But $10 million annually – or even $140 million – won’t go far.

The state treasurer’s office recently estimated the average cost of a single affordable housing unit in California is about $367,000.

Jonathan Hunter, a consultant who’s spent decades working to combat homelessness and create homeless housing in the western U.S., said cities and counties typically count on other sources footing two-thirds of the bill.

Using that assumption, Hunter estimated a $140 million bond entirely focused on housing could help the city create 800 to 1,000 new units for homeless San Diegans – the equivalent of about 16 to 20 percent of the city’s homeless population as of last January’s census.

And that’s if all the cash was dedicated to permanent housing rather than new homeless intake centers, rental vouchers or other projects.

Mayor’s staffers weren’t airing estimates like that at Wednesday’s subcommittee meeting.

Advocates made clear they weren’t impressed with what the mayor’s team did share. Multiple speakers called on the city to pursue a bolder homelessness and affordable housing measure.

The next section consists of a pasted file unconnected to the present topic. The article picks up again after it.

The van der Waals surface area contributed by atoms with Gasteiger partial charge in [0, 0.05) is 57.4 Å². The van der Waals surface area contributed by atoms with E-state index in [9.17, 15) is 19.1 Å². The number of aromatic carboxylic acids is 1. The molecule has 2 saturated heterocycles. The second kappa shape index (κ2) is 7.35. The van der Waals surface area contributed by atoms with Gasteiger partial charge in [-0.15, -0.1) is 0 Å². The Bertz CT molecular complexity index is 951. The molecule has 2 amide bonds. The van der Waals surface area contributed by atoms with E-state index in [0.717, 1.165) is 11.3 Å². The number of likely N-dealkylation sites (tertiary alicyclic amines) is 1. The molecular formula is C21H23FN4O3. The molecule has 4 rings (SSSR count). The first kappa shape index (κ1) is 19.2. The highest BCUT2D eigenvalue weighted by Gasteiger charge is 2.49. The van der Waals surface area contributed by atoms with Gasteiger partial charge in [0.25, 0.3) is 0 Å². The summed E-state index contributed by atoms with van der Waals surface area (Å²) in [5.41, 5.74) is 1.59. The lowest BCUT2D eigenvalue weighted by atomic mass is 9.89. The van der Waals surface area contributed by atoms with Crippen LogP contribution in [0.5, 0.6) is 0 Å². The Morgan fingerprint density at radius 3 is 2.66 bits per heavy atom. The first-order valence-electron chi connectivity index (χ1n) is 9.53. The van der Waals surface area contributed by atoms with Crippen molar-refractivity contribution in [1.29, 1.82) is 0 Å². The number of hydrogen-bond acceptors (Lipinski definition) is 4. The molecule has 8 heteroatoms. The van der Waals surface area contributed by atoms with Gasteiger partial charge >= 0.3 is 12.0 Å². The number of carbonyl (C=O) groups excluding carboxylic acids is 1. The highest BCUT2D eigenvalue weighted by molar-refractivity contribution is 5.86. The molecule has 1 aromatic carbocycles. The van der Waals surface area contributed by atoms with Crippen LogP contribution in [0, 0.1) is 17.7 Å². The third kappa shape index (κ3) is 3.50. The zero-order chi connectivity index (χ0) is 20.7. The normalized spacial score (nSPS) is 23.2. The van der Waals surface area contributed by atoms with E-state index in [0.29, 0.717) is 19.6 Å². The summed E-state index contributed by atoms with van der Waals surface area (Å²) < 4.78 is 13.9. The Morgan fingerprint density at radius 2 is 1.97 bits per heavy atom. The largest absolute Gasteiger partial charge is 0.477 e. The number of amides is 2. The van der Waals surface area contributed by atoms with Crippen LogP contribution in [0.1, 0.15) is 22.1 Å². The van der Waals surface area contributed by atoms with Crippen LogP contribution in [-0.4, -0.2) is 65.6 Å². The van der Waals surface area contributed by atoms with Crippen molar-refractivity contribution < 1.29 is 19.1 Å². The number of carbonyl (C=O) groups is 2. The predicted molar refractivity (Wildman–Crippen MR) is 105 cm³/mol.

They also zeroed in on the proposal’s focus on the Convention Center expansion.

“The mayor’s proposal is about expanding the Convention Center, not solving this crisis,” said Ismahan Abdullahi of the Partnership for the Advancement of New Americans. “Homelessness and infrastructure are included in the language simply to garner public support. The public can see through this guise and we will challenge it.”

Stephen Russell, executive director of the developer-representing San Diego Housing Federation, juxtaposed the mayor’s proposal with Father Joe’s Villages recent pitch to invest $531 million in 2,000 new housing units.

Russell said putting a significant dent in homelessness will require far more than the proposed hotel-tax hike measure.